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World History and Societal Evolution: Historical Periods and Psychological Stages

Georg W. Oesterdiekhoff and Gerd Vonderach

10.46469/mq.2021.61.4.3

Published: 2021/06/01

Abstract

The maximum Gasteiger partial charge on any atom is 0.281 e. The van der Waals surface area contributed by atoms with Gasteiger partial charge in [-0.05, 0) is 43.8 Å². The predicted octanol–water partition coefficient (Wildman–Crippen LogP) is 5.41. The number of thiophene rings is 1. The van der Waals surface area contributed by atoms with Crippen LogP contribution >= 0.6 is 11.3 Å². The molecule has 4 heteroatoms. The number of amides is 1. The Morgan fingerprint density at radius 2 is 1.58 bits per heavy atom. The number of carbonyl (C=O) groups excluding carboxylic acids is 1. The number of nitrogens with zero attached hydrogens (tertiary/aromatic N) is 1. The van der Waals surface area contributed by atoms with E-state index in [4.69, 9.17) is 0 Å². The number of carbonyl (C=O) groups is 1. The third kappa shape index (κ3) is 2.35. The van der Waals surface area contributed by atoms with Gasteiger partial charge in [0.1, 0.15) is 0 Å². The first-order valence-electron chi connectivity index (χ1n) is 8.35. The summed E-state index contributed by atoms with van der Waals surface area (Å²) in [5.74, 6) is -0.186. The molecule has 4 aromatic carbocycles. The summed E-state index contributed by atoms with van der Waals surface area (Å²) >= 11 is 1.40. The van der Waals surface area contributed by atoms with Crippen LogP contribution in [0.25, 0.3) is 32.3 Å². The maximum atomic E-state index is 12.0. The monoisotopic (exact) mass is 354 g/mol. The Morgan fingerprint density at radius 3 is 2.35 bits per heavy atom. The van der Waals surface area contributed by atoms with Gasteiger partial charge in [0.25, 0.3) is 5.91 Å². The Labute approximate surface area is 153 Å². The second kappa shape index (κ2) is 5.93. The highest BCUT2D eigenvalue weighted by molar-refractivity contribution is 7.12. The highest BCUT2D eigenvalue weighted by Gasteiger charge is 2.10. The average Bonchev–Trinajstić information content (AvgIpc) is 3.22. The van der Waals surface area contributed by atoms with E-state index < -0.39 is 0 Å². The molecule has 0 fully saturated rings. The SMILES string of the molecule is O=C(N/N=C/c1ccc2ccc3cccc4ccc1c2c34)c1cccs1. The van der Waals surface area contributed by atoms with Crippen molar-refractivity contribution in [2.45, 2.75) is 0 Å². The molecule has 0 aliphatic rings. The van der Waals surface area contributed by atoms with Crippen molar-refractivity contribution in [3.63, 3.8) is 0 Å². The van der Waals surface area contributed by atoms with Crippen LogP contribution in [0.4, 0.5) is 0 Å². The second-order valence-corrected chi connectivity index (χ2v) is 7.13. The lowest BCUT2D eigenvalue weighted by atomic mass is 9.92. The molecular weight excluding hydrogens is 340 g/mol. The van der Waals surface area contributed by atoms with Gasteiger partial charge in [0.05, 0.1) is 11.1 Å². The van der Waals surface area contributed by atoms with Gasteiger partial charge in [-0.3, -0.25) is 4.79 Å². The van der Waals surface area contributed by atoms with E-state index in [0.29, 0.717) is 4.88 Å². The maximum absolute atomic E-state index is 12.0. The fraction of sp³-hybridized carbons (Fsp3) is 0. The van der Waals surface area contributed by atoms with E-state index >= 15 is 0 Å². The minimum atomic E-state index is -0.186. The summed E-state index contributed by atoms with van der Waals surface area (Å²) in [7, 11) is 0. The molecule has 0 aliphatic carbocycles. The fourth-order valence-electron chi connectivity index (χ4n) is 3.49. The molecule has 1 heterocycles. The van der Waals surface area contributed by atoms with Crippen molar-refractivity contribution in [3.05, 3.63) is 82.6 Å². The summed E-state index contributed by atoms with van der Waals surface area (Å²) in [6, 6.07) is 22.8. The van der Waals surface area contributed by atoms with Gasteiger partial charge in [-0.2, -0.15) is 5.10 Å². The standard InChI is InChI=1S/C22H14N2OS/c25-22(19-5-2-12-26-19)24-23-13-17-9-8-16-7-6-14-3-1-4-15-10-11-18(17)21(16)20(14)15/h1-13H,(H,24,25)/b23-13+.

This essay combines historical research with developmental psychology and Piagetian Cross-Cultural Psychology. It will be shown that the empirical data that evidence major psychological differences between premodern and modern peoples can be applied to the study of history generally. The differences in mind, language, worldview, religion, literature, and sciences between pre-civilized peoples, archaic kingdoms, ancient civilizations, and modern industrial society can be connected to distinct differences in developmental stage. Data are presented that reveal a continuous rise in the final cognitive stage of adults through the four historical periods. Ancient Egypt lies in the middle between nature peoples and post-axial civilizations, in terms of developmental stages. The post-axial civilizations again are more developed than the archaic kingdoms, but less than modern industrial civilization. Stages of cognitive development can help us understand the distinctions of cultural development that historians make when comparing these cultures. Indeed, such a developmental approach may revolutionize the study of history.

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